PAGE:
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Meru sound clips

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There are more clips in each of the tribal sections, and a selection of tracks from over twenty tribes here.


Kingua (men's dance)
All I know about this track is that it's from a tape called "Kingua", which I presume is the name of the soloist (please correct me if I'm wrong). The dance, determined by a call and refrain pattern, has a number of similarities to the music of Nilotic tribes, both the jumping dancing (you can hear the singers jumping at the start), and in the chorus response that at times incorporates the guttural "grunting" of the Maasai, Samburu, Turkana and others. However, unlike these Nilotic tribes, the Meru's response verses are shorter, and the singers sing the same words, not parts of rhythms like the Nilotes.
  According to ethnologists, the Meru are Bantu, although as you'll read in my page about Meru history, that distinction is completely pointless. The Meru are in reality a mixture of Bantu, Nilotic and Cushitic, as is intimated by their music.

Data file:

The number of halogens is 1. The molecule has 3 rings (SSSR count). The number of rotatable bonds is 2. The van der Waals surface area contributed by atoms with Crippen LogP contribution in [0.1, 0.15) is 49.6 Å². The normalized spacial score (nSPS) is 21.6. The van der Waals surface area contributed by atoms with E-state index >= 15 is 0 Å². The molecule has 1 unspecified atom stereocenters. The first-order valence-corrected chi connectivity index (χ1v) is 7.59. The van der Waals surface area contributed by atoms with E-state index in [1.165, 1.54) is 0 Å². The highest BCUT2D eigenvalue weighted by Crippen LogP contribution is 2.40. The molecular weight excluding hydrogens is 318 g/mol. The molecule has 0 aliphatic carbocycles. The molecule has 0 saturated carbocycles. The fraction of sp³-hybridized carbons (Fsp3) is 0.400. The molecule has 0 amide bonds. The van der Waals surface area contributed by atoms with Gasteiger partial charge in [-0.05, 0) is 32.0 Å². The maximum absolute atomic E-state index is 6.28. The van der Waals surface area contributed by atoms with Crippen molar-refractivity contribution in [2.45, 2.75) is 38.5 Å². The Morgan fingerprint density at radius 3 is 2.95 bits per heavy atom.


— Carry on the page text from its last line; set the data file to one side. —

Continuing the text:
4:53 low
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Wedding dance
3:23 low
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Wedding incantation
Not speaking Kimeru, I've only got the information given me by the young woman who let me copy her cassette, namely that this part of the wedding ceremony features elder relatives of the couple being wed advising and reminding them of their conjugal responsibilities. The lectures, of which this is just an extract (the full version caused the young woman to roll her eyes in exasperation!) are given in incantatory style, helped along by the mooing of a cow half way through!
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Wedding incantation and dance
The lecture continues, and is finally joined by rattles, underpointing the rhythm, and to which the participants also begin to respond, with the "lecture" changing gradually into a call-and-response, the tempo picking up almost imperceptibly.
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Credits
Kingua is taken from the cassette, "Kingua", bought at the central market in Meru Town, November 1998.
Wedding ceremony (three tracks) dubbed by Jens Finke from an original recording in Maua, Nyambene Hills, January 1999.

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Traditional Music & Cultures of Kenya
Copyright Jens Finke, 2000-2003